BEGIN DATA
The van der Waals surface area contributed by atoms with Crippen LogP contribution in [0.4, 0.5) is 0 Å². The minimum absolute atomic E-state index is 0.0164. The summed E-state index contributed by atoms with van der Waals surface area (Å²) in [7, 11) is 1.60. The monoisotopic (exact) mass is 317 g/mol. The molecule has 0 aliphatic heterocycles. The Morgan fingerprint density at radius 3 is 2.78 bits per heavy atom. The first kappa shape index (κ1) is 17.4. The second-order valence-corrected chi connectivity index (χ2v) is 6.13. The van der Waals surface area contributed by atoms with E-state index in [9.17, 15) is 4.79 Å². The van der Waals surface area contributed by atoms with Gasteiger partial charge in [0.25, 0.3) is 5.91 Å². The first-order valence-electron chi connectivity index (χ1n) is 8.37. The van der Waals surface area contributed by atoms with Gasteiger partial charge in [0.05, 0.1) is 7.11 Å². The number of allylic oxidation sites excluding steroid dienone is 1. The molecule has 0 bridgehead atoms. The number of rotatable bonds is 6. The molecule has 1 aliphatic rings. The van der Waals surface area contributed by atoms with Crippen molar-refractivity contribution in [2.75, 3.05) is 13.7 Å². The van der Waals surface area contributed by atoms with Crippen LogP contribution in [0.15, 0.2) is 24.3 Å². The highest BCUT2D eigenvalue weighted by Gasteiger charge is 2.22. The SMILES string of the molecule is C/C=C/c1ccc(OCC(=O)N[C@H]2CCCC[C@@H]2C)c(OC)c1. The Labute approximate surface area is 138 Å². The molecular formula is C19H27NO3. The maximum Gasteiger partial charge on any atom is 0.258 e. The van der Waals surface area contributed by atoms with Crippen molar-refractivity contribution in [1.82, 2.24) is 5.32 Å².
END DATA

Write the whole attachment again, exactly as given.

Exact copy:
The van der Waals surface area contributed by atoms with Crippen LogP contribution in [0.4, 0.5) is 0 Å². The minimum absolute atomic E-state index is 0.0164. The summed E-state index contributed by atoms with van der Waals surface area (Å²) in [7, 11) is 1.60. The monoisotopic (exact) mass is 317 g/mol. The molecule has 0 aliphatic heterocycles. The Morgan fingerprint density at radius 3 is 2.78 bits per heavy atom. The first kappa shape index (κ1) is 17.4. The second-order valence-corrected chi connectivity index (χ2v) is 6.13. The van der Waals surface area contributed by atoms with E-state index in [9.17, 15) is 4.79 Å². The van der Waals surface area contributed by atoms with Gasteiger partial charge in [0.25, 0.3) is 5.91 Å². The first-order valence-electron chi connectivity index (χ1n) is 8.37. The van der Waals surface area contributed by atoms with Gasteiger partial charge in [0.05, 0.1) is 7.11 Å². The number of allylic oxidation sites excluding steroid dienone is 1. The molecule has 0 bridgehead atoms. The number of rotatable bonds is 6. The molecule has 1 aliphatic rings. The van der Waals surface area contributed by atoms with Crippen molar-refractivity contribution in [2.75, 3.05) is 13.7 Å². The van der Waals surface area contributed by atoms with Crippen LogP contribution in [0.15, 0.2) is 24.3 Å². The highest BCUT2D eigenvalue weighted by Gasteiger charge is 2.22. The SMILES string of the molecule is C/C=C/c1ccc(OCC(=O)N[C@H]2CCCC[C@@H]2C)c(OC)c1. The Labute approximate surface area is 138 Å². The molecular formula is C19H27NO3. The maximum Gasteiger partial charge on any atom is 0.258 e. The van der Waals surface area contributed by atoms with Crippen molar-refractivity contribution in [1.82, 2.24) is 5.32 Å².